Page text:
These claims are patently false, as we saw last week. We are not going to discuss the issue any further today, but if you have any questions, you can listen to the sermon from  last week or just ask me.

Our topic for tonight is the deity of Christ. Here is what Dan Brown has to say about the topic.

“My dear,” Teabing, declared, "until that moment in history, Jesus was viewed by His followers as a mortal prophet. . . a great and powerful man, but a man nevertheless.
A mortal."

"Not the Son of God?"

"Right," Teabing, said. "Jesus' establishment as the Son of God was officially proposed and voted on by the Council of

                                                                   The Da Vinci Code p. 233

"Many scholars claim that the early Church literally stole Jesus from His original followers."

     Sir Leigh Teabing, The Da Vinci Code p. 233

The Council of Nicea, which Constantine called, is once again the culprit for Brown. Before Nicea, which occurred in 325, Jesus was viewed as simply a man. But then the idea occurred to Constantine to have Jesus be God, and so he forced the idea on the church. Is this the case? Well, that is what we are going to look at tonight. We are going to look briefly at the view of Jesus before Constantine, then learn about the Council of Nicea, and then finish with a brief look at the life of Athanasius, one of the most fascinating early church theologians.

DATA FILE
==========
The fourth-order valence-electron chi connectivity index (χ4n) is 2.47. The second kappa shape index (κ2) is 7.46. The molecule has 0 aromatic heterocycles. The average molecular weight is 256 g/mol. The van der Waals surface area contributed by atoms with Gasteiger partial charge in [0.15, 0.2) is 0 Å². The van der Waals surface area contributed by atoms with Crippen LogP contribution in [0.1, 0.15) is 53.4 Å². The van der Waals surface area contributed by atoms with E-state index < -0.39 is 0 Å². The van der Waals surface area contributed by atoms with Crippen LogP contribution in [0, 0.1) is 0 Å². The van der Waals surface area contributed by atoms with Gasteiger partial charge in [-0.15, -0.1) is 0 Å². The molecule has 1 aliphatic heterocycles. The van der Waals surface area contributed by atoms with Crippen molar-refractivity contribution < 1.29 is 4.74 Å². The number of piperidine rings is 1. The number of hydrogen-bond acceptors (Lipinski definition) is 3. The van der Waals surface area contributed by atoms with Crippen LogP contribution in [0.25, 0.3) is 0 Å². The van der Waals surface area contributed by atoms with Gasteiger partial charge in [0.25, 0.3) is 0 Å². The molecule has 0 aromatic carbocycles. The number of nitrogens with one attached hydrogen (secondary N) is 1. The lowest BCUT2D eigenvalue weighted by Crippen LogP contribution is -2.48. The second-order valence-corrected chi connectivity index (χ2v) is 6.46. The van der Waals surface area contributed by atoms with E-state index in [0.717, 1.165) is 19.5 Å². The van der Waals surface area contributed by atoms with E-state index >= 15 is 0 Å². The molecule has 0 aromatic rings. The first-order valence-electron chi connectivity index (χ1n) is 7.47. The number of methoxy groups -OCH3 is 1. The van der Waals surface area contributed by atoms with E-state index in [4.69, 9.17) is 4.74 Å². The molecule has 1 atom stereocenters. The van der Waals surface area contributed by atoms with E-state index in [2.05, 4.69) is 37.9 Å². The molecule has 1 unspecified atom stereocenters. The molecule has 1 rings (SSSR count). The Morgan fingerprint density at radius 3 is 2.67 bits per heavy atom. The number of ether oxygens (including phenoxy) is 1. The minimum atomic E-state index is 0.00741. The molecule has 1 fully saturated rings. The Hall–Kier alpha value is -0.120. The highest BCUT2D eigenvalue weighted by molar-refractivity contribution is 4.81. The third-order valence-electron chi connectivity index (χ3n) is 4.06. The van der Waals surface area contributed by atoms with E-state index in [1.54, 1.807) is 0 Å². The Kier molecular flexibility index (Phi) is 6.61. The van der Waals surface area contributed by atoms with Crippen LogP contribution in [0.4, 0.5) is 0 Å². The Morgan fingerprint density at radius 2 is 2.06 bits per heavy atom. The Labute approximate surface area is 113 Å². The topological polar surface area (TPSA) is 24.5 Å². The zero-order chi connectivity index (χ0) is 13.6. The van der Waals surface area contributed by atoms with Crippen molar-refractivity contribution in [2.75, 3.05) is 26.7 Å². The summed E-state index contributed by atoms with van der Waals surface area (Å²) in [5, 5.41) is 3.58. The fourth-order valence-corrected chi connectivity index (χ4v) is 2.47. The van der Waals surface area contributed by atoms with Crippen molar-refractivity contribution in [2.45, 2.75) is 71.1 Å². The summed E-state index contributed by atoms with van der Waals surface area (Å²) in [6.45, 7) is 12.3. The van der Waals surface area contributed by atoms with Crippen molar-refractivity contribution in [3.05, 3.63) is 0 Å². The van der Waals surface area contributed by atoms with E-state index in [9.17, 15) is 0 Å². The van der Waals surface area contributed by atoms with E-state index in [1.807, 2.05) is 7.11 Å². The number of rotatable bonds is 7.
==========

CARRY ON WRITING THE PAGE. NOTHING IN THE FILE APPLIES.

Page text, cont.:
There are many lessons we can learn from the controversy. One of them is the importance of doctrine. These men and women were willing to literally put their lives on the line for their belief about Jesus. But the main point I want us to see is their faith. They loved God passionately, and they did not allow anything to stand in the way of their love for God and speaking correctly about God. We should have the same passion for God that reflects in our lives. Let us take a brief look at Hebrews 11 before we get started. That chapter contains a list of men and women who were full of faith and did great things and suffered great things because of their passion for God. But then this chapter is continued in chapter 12. Notice the first two verses there. Because of the example of those who have gone before, our lives should be strongly impacted in the way that we live and our perspective on life.

First, we will take a look at the NT and some early church fathers from before Constantine. Here are some verses from the NT that clearly show the deity of Christ.